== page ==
Since 2010, however, the growth rate of the US stock market has been well over 10% per year while corporate profits have grown at just over 2% per year. Intuitively, we know this can’t last. No one pays ever-higher prices for assets that are not growing their cash flows comparatively. For these two measures to realign, as they did at the end of the Dot.com bubble, stocks would need to lose another 40% from this point. This means that the recent fall of 30% in the US stock markets may be just the beginning. The Buffett indicator is once again likely to see a ratio in the range of 70-80%, with the S&P 500 at about 1500.
Thomas Paine once wrote that times like these “try men’s souls…what we obtain too cheap, we esteem too lightly.” The next few years will likely be a difficult economic period. We have obtained much paper-wealth through the issuance of additional money and artificially low-interest rates. The Federal Reserve has inflated asset prices in stocks, bonds, and real estate to all-time highs. Many who have ridden this debt-party to the top have esteemed the good times too lightly. Easy come, easy go, as they say.
On the positive side, though, there are some asset classes that were cheap before this meltdown began. Those assets are even cheaper today based on their long-term earnings. The important thing for investors to remember is that their future returns will be based on the price they pay today. If you buy on sale, your future returns will be high. If you overpay, your future returns will be low. It really is that simple.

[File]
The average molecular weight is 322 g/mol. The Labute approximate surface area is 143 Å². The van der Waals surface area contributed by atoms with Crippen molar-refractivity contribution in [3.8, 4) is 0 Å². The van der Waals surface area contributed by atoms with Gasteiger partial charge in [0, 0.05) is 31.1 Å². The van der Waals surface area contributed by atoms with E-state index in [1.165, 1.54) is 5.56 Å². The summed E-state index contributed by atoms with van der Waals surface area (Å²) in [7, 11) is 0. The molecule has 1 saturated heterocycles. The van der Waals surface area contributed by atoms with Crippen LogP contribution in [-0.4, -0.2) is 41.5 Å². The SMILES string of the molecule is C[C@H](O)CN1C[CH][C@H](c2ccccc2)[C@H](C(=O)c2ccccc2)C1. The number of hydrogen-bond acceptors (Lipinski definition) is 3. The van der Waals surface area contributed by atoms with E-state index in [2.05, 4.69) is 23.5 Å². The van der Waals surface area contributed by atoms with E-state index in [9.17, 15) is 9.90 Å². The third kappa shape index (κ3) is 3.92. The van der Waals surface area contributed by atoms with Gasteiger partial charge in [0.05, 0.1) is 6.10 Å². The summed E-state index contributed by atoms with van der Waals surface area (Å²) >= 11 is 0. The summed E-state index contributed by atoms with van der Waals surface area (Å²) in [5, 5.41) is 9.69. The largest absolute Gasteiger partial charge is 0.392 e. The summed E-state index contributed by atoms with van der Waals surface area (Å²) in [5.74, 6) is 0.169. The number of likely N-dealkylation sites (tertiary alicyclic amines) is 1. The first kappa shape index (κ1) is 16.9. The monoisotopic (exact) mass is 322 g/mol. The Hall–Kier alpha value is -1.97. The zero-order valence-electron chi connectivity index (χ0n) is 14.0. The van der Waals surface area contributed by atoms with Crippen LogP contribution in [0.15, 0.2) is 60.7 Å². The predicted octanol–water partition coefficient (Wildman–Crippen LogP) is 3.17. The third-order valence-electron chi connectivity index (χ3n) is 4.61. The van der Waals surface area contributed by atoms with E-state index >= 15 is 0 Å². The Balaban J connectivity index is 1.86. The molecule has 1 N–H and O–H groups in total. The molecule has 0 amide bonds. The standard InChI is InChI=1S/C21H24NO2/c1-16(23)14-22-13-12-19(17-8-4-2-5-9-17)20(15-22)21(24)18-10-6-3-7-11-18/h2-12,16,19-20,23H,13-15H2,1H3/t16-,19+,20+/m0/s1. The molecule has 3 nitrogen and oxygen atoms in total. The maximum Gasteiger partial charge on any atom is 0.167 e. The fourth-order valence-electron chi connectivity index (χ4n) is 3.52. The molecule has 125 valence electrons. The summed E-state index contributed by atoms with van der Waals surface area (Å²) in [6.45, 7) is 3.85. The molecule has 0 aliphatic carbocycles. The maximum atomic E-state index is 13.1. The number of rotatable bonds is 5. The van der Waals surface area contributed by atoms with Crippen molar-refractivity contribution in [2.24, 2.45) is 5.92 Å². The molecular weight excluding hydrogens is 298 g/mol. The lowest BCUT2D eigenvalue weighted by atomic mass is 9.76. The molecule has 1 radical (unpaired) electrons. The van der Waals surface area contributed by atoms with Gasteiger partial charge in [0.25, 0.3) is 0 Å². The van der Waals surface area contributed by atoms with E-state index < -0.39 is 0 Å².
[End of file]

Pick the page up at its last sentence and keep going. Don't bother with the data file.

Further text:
One last note
If you have any of the symptoms mentioned above, it’s probably a good idea to get tested and quarantine yourself. Similarly, if your portfolio is feeling sick, you might want to get it tested as well. It has become common for people to insist “the markets always come back”, so there is nothing to worry about. On the contrary, the US stock markets have had periods of 10-20 years of no returns before. Some asset prices take decades to recover from bubble peaks. Some, like the Nikkei 225 in Japan (their equivalent to our S&P 500), never recover.
You are likely to survive the Coronavirus, so let’s make sure your retirement portfolio does too. It’s one thing to experience dropping prices on healthy assets that you bought on sale. It’s quite another to experience dropping prices on sickly assets for which you paid too much. Besides, healthy assets are likely to recover from this crisis. The fragile ones will not. As you think about how to protect yourself in the midst of this crisis, consider Plan Financial as a resource to test your portfolio’s health. We’ll make it easy for you – far easier than washing your hands for 20 seconds. So give us a call!